Which is a problem, because the driving is atrocious. Each journey from point A to point B keeps you boxed into a single path, and that path is poorly communicated. That led to multiple crashes where I thought I could go somewhere, only to slam into an invisible wall. The game includes takedown attacks that you can use to slam enemy cars into each other or the sides of the road, seemingly lifted straight from the Burnout series, but without any of that series’ attention to detail or sense of fun.

Cars race through a construction site
This mostly just makes me want a new Burnout game.
Image: Slightly Mad Studios/Bandai Namco Entertainment

There is a single camera angle, and it does a poor job of showing what’s going on. You can play with a keyboard on the PC, but the game won’t tell you which buttons do what, showing only prompts for controllers. When and if you manage to successfully guess which buttons do what, just be aware that you’re stuck with that configuration, since there’s no way to remap the keyboard controls at all.

Crossroads explains so little. Despite admiring the idea of a perilous drive in which I was carrying a volatile form of fuel that could blow up if I got into a crash, it was tedious to actually do it. I was able to crash into so many things before the game finally told me that enough is enough. What’s the difference between the first head-on collision and the third? I don’t know.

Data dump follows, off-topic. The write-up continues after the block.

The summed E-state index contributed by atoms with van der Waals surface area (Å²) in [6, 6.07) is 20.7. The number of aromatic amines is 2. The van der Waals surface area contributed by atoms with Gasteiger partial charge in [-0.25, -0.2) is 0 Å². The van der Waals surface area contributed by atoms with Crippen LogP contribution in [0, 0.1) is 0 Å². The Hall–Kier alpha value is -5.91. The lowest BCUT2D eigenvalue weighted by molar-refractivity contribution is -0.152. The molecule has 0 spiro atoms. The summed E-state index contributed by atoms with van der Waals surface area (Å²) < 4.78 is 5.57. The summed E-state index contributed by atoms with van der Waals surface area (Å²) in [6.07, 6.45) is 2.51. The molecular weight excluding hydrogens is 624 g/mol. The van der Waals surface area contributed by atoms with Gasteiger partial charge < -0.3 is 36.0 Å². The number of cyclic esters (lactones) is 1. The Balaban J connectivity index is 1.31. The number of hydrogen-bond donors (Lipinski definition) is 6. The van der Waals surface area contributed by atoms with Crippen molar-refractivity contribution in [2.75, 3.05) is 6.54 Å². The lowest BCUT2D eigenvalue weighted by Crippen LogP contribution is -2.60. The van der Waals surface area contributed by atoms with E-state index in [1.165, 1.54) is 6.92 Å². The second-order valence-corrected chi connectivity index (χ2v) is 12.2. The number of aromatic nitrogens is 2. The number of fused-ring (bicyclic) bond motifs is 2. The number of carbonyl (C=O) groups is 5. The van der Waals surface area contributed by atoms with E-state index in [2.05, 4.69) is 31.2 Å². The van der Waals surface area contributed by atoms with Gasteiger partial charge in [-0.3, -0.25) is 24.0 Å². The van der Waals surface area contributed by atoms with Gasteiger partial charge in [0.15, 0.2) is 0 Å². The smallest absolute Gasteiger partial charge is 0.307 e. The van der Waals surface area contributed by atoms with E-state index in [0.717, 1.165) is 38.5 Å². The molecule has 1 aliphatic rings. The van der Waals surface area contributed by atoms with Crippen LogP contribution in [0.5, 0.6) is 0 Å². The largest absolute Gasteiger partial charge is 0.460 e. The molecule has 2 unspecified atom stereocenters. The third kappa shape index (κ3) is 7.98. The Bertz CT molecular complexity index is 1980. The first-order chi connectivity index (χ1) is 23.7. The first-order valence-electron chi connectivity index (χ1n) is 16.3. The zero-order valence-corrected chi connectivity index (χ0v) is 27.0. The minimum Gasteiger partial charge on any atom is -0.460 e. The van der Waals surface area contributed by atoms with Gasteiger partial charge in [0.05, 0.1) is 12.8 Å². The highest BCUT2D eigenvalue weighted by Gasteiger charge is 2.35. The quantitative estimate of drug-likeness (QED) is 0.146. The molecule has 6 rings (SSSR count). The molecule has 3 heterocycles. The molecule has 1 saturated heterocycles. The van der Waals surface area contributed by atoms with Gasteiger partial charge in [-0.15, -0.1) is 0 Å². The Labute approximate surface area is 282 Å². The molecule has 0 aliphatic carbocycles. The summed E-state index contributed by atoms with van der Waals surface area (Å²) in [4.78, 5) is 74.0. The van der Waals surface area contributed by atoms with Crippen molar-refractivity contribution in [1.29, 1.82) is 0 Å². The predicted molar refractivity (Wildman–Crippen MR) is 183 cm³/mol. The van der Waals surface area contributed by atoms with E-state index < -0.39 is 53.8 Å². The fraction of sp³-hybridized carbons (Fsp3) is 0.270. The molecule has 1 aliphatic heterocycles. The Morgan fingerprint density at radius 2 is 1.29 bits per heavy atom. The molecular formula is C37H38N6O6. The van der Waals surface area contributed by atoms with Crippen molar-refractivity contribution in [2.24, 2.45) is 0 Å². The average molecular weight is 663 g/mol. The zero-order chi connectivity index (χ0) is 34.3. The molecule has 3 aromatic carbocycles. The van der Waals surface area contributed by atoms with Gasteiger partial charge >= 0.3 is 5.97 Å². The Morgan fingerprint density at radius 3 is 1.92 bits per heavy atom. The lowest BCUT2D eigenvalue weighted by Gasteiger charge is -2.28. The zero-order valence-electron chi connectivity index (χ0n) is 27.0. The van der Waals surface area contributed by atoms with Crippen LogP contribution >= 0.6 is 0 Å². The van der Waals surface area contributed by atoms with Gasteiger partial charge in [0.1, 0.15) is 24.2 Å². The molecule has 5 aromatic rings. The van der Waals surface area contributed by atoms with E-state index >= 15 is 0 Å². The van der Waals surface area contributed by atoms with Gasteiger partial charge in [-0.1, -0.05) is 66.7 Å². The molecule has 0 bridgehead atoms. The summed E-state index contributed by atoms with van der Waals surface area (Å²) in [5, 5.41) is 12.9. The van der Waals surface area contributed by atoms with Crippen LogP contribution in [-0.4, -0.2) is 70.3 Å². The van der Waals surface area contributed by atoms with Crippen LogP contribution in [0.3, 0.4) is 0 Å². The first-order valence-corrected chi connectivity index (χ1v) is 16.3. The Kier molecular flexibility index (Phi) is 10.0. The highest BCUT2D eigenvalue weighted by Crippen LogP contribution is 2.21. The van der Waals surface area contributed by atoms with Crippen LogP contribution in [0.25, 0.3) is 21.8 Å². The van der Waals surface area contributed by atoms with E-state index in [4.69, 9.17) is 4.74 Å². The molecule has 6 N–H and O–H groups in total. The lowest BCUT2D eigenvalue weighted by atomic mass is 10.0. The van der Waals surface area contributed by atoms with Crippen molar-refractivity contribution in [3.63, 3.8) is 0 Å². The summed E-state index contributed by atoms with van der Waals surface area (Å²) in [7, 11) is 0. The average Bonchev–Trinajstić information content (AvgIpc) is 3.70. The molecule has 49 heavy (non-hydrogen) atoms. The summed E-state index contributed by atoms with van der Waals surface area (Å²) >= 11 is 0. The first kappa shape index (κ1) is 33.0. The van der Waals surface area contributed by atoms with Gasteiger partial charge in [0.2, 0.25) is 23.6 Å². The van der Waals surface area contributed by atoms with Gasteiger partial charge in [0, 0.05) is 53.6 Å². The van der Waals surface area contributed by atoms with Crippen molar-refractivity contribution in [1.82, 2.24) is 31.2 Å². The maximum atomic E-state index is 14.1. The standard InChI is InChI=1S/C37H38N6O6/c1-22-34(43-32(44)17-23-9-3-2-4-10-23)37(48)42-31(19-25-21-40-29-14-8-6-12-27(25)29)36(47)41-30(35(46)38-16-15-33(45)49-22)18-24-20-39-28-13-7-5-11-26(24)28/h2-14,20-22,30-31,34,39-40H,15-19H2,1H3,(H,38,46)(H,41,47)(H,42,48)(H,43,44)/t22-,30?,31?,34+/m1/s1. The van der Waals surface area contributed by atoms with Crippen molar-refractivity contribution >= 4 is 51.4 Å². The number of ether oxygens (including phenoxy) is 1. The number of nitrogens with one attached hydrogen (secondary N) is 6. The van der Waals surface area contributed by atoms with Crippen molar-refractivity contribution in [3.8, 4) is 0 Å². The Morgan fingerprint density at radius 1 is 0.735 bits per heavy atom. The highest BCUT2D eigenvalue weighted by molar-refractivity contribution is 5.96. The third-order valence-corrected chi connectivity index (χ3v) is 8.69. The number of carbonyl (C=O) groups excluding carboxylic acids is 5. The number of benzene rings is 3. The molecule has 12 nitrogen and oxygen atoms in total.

The game would never tell me when my cargo was close to blowing up until it did, and even then, I didn’t get a chance to see it. This is Fast and Furious — why introduce what amounts to a vehicular bomb only to have it blow up off-screen should you fail the challenge? Isn’t the whole series about cars doing silly jumps and drifting while things blow up right and left?

Set aside all those frustrations and linear play, and not even the basic driving controls hold up in Crossroads. It’s as if every aspect of driving, from acceleration to handling to the use of the handbrake and nitrous, was handled by a different team, each of which flipped a coin to see if they were going for something like realism or an arcade-style approach more suited to the feel of the series. The results make it next to impossible to figure out how my car will react to each situation until it happens.

Crossroads also has a multiplayer option, which at least sounds fun, but there aren’t enough people playing this game, so it’s not viable unless you were looking for a “waiting for a game” simulator.

All this, and publisher Bandai Namco is still asking $59.99 for the game at launch, while also offering a $29.99 season pass that gets you “three add-on packs loaded with new cars, customization items, and more!”

Mediocre games happen, often despite everyone’s best efforts, but it’s this seeming attempt to launch the game under the radar, offering big-name recognition but nothing else besides that, that moves Fast & Furious Crossroads from the “these things happen” pile to the “transparent cash-in” bucket. The good news is that, based on the 27 reviews on Steam so far (mostly negative) and the long wait to find anyone to play with online, almost no one was fooled.

Fast & Furious Crossroads is out now on PC, PlayStation 4 and Xbox One. The game was reviewed on PC. You can find additional information about Polygon’s ethics policy here.